Assistant Managing Editor

"Once a drug gets approved, the first thing other pharmaceutical companies do is try to make their version of the drug that's better," observed Mitchell Mutz, co-founder and chief scientific officer of Amplyx Pharmaceuticals Inc.

It's a strategy that's been working well for a number of firms, but Amplyx, a 2006 start-up, is hoping to put its own spin on that approach. The San Diego-based firm's platform stems from the lab of Gerald Crabtree, a Stanford University professor who previously founded Cambridge, Mass.-based Ariad Pharmaceuticals Inc., along with researcher Jason Gestwicki, who's now at the University of Michigan.

Their work involved the use of small molecules to improve the efficacy of existing drugs, and "after initial experiments, it looked like this was going to be a really productive approach," Mutz said.

The idea is to attach a small ligand to a drug to improve its targeting function - specifically by binding to the FKBP protein found inside cells. As a result, the improved drug has a higher concentration inside the cell and is metabolized more slowly than the original compound. Not only does that boost the efficacy, it also aims to limit the kind of off-target toxicity that plagues other firms well into late-stage clinical development.

Recently, for example, InterMune Inc., of Brisbane, Calif., had to pull the plug on the highest dose cohort for protease inhibitor ITMN-191 in a Phase IIb hepatitis C trial after reports of liver toxicity. (See BioWorld Today, Nov. 18, 2009.)

At Amplyx, "toxicity is actually the first problem we address," Mutz told BioWorld Today.

One of the firm's preclinical programs is tasked with designing a safer version of paclitaxel, a commonly used chemotherapy in breast and ovarian cancers but one that carries a severe dose-limiting toxicity: peripheral neuropathy. "It's extreme enough so that patients can't take the drug anymore," Mutz said.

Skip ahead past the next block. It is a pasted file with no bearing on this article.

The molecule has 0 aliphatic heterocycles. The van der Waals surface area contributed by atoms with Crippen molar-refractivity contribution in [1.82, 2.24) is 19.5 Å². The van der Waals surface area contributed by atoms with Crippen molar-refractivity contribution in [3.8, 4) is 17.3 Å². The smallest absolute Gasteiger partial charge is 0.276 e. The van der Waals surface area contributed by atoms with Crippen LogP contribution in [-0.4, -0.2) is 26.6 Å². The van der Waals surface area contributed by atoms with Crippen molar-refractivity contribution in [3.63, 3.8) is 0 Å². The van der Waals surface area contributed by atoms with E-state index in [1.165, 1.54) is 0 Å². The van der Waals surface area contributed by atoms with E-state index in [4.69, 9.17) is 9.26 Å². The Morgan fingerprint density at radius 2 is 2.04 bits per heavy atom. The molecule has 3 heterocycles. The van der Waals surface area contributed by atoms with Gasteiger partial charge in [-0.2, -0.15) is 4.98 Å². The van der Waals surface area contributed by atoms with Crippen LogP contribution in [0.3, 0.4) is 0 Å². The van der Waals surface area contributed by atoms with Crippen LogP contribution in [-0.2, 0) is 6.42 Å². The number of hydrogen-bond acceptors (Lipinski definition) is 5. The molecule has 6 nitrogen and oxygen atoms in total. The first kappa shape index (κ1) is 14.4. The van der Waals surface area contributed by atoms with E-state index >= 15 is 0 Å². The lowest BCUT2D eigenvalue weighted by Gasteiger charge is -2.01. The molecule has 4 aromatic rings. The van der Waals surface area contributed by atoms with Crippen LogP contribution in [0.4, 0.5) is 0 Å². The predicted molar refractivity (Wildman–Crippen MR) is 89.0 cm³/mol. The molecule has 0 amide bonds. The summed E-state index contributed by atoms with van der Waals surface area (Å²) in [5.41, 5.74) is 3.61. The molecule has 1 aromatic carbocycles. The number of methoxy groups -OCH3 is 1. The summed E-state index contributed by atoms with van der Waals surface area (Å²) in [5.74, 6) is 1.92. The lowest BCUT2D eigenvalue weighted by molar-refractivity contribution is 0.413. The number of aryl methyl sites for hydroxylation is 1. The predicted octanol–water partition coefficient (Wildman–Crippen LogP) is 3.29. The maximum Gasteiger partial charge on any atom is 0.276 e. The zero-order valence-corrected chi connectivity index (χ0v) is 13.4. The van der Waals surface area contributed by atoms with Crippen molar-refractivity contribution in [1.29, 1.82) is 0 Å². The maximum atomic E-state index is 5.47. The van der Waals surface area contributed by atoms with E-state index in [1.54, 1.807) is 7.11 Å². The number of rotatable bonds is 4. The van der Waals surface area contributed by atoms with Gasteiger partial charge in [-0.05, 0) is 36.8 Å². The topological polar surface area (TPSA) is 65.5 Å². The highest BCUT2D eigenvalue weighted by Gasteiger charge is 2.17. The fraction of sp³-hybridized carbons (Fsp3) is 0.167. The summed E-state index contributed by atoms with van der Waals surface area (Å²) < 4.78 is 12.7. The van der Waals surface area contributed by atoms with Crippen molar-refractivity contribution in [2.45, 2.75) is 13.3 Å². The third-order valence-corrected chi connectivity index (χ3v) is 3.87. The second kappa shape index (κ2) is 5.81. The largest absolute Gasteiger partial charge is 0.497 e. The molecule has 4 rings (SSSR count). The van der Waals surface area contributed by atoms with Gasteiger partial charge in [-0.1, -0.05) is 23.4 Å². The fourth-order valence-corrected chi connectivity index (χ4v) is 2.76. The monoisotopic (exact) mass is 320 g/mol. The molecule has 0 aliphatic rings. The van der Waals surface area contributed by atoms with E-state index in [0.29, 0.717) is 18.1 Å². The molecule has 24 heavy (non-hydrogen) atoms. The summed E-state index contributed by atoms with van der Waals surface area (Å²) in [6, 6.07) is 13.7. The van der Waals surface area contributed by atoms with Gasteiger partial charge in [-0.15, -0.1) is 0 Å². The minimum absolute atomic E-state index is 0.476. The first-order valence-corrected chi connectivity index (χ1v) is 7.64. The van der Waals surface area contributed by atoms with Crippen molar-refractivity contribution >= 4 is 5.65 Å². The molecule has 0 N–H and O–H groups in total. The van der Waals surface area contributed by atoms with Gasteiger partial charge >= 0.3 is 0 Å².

Paclitaxel's widespread use makes it a large potential market for any firm that can come up with a safer drug. And Amplyx isn't alone. Lake Bluff, Ill.-based NeoPharm Inc. is in midstage testing with a liposome-entrapped version of paclitaxel, and Abraxis BioScience Inc., of Los Angeles, has had success with its albumin-bound nab-paclitaxel formulation Abraxane, which pulled in revenues of $314.5 million for 2009.

Both of those are designed to eliminate the need for the cremaphor component, which is toxic in itself. "But Abraxane still causes peripheral neuropathy just as severe, so that problem's not fixed," Mutz said.

Amplyx's taxane derivative so far has shown equivalent efficacy to paclitaxel in a xenograft mouse model of breast cancer, and a rat study that used mechanical allodynia as an indicator of peripheral neuropathy showed that the company's compound was significantly less toxic compared to paclitaxel.

That program is the most advanced at Amplyx and, with those proof-of-principle data in hand, the firm is positioned to start seeking some additional funding.

"We're going to partners and VCs now that we've shown the platform works," said CEO Elaine Heron, who came on board in February 2009 and helped the firm bring in some angel funding earlier this year.

To date, work at Amplyx has been funded by about $1.55 million from Life Science Angels and Tech Coast Angels, as well as from Golden Seeds, an angel group that invests in start-up companies led by women.

"We hope to raise a Series B in the $10 million range," Heron said.

Partnering also is an option. Amplyx already has partnered two programs: A preclinical antibacterial compound is part of collaboration with an undisclosed midsize pharma firm, and an early stage antifungal program is in development with Duke University.

In addition to the paclitaxel program, Amplyx also is working on its own in HIV.

While the technology also could be applied to development-stage drugs to resolve toxicity hurdles much earlier in the process, Amplyx has decided to limit its initial work to approved drugs, mostly because "we know a lot about their target and their toxicity profile," Mutz said, though he added that Amplyx might consider expanding the technology's use through additional collaborations.

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